Consultation session: Emerging challenges in sustainable development

Published: September 13, 2011

A woman awaits the completion of her new UNDP-provided house in Mazoor Village, Thatta. The plan is to build 198 houses - 25 are ready. PHOTO: UNDP PAKISTAN

Speakers at a workshop called for judicious use of dwindling natural resources, control on population and renewed political comittment as prerequisites for sustainable development, said a press released issued by the organisers here on Monday.

The consultation workshop was held in preparation for the UN Conference on Sustainable Development (UNCSD)/Rio+20 June 2012. The session was jointly organised by the United Nations Development Programme (UNDP) in its capacity as co-chair of the One UN Joint Programme on Environment and the Sustainable Development Policy Institute (SDPI).

“Moving towards sustainable development is not a matter of choice but necessity for Pakistan,” said UNDP Country Director Toshihiro Tanaka. He said that rapid population increase calls for wise decisions on the use of available resources as more and more people are becoming dependent for their lives and livelihoods on already depleting natural resources.

Former Ambassador Shafqat Kakakhel, UNDESA Consultant for Pakistan’s Preparations for UNCSD, stated that the objective of the consultation was to secure renewed political commitment towards sustainable development based on the progress in implementation of previous summits on sustainable development and the new and old emerging challenges.

He pointed out that Rio +20 Summit will discuss and make recommendations on green economy and institutional framework for sustainable development at global, regional and national level.

The Rio +20 process has global significance as its outcome will influence and direct the sustainable development agenda in the post-2015 period. It provides the opportunity to bring inclusiveness for human-focused, low-emission, climate-resilient growth, he added.

Advisor on Climate Change and Development Dr Ishfaq Ahmed emphasised that strengthening implementation capacity on the ground is critical and the government and multilateral agencies can play a pivotal role in this regard.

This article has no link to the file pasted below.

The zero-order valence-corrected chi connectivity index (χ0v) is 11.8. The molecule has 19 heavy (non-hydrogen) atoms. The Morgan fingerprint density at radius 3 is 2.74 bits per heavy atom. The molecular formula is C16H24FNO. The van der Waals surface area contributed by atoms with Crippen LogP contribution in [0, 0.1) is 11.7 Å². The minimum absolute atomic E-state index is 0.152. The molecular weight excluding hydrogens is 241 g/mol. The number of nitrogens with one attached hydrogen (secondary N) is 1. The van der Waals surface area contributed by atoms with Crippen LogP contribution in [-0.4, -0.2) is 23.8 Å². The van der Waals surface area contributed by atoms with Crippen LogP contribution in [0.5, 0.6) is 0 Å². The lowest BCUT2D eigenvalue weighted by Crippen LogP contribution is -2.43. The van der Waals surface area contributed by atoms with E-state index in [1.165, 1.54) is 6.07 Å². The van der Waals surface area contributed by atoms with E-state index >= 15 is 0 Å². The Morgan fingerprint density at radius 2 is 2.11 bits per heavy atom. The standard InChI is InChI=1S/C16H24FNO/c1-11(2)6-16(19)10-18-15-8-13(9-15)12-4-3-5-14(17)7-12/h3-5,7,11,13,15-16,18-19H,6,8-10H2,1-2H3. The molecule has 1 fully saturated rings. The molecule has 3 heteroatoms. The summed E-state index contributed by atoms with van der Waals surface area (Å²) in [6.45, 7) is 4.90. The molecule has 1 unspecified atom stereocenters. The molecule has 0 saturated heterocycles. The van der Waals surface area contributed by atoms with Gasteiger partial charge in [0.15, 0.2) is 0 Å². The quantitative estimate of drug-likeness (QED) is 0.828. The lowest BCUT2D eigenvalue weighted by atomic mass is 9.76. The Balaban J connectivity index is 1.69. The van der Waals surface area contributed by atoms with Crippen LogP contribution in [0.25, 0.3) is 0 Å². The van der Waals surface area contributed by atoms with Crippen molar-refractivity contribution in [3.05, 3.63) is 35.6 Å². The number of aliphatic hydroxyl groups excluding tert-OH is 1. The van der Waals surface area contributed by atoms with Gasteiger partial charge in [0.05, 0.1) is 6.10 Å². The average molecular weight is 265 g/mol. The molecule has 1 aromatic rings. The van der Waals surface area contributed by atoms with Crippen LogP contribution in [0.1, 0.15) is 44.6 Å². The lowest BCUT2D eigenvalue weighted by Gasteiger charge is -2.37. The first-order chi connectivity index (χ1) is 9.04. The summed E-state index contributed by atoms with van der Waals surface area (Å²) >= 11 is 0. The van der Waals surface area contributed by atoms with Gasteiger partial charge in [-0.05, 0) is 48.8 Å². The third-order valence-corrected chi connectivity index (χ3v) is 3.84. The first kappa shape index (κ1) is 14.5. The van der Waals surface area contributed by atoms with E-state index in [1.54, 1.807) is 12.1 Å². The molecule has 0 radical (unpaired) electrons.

Former VC Quaid-i-Azam University and Member SDPI Board of Governors, Prof. Dr Qasim Jan, said that SDPI has contributed to the work of the Planning Commission’s Task Force on Climate Change and the formulation of the National Environment Policy in recent years. It is represented on the Advisory Group on Climate Change and Development. He added that the substantive and logistic support extended by SDPI, in collaboration with the UNDP, is perfectly in line with the mandate and goals of SDPI. After the Rio summit, SDPI will join the government and other key stakeholders in ensuring the effective implementation of the outcomes of the conference.

Vice Chancellor Lahore University of Management Sciences Dr Adil Najam highlighted different aspects of sustainable development while emphasising the importance of integrity of economy, environment and social justice. “Rio is an opportunity to redefine sustainable development across the globe and in Pakistan. We need to bring sustainability and efficiency checks while greening our policies,” he stated. The consultation engaged a wide range of Pakistani stakeholders including government, private sector, NGOs, think- tank and civil society.

Published in The Express Tribune, September 13th, 2011.

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